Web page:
Commentary on Abstract #336

Publication
Article
OncologyONCOLOGY Vol 14 No 8
Volume 14
Issue 8

Gemcitabine (Gemzar) has emerged from its initial clinical evaluation in patients with metastatic breast cancer as an effective antitumor agent. Its usual schedule of administration is weekly, and it is a very well-tolerated regimen. In combination with anthracyclines, the activity matches that of other commonly used multidrug regimens, including CMF (cyclophosphamide [Cytoxan, Neosar]/methotrexate/fluorouracil) or FAC (fluorouracil/doxorubicin [Adriamycin]/cyclophosphamide). When the taxanes became the most effective agents against breast cancer, two-drug and three-drug combinations with gemcitabine were initiated. This development was stimulated by the need to discover effective, non–cross-resistant regimens for patients previously exposed to anthracyclines and classical alkylating agents.

Gemcitabine (Gemzar) has emerged from its initial clinical evaluation in patients with metastatic breast cancer as an effective antitumor agent. Its usual schedule of administration is weekly, and it is a very well-tolerated regimen. In combination with anthracyclines, the activity matches that of other commonly used multidrug regimens, including CMF (cyclophosphamide [Cytoxan, Neosar]/methotrexate/fluorouracil) or FAC (fluorouracil/doxorubicin [Adriamycin]/cyclophosphamide). When the taxanes became the most effective agents against breast cancer, two-drug and three-drug combinations with gemcitabine were initiated. This development was stimulated by the need to discover effective, non–cross-resistant regimens for patients previously exposed to anthracyclines and classical alkylating agents.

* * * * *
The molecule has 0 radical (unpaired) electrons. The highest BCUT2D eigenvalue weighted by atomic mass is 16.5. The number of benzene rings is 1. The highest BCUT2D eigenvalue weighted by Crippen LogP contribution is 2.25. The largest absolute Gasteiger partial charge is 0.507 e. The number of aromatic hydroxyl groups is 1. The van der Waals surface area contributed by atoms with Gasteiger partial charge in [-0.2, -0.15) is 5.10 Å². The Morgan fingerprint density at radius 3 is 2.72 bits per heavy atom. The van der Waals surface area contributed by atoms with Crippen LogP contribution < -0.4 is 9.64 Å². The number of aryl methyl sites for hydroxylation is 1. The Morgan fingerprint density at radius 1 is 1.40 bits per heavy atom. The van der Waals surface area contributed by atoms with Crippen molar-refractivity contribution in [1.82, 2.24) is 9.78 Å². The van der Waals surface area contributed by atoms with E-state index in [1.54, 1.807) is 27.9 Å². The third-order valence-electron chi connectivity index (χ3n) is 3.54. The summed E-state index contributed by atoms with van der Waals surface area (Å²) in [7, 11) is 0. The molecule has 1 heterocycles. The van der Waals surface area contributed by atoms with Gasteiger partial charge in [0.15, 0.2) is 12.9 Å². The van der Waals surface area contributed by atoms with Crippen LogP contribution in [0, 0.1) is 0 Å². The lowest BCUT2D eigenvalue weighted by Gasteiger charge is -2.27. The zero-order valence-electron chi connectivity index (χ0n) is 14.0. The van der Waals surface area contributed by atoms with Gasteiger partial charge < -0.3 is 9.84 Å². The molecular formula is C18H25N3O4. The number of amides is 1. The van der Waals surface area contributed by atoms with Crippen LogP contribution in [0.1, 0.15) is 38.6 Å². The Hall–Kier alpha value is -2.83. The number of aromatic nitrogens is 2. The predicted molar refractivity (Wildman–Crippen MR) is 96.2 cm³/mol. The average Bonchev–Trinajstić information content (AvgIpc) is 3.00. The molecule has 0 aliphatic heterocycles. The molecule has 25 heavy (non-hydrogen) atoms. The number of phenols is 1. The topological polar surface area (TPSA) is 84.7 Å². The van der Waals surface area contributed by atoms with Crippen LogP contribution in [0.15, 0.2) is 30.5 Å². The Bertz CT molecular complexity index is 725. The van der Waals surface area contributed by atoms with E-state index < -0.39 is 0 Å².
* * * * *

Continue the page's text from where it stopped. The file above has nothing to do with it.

Laufman and collaborators (abstract #336) have taken a full single-agent dose of docetaxel (Taxotere) and combined it with gemcitabine at 67% of the usual single-agent dose. No dose escalation was possible, and some patients required deescalation. The combination was well tolerated and effective, achieving objective responses in more than two-thirds of patients treated. Considering that all but one of the evaluable patients were previously treated with an anthracycline, this regimen appears quite active. Docetaxel/gemcitabine appears, then, to be a second well-tolerated and markedly effective combination for patients with metastatic breast cancer previously treated with an anthracycline-containing regimen.

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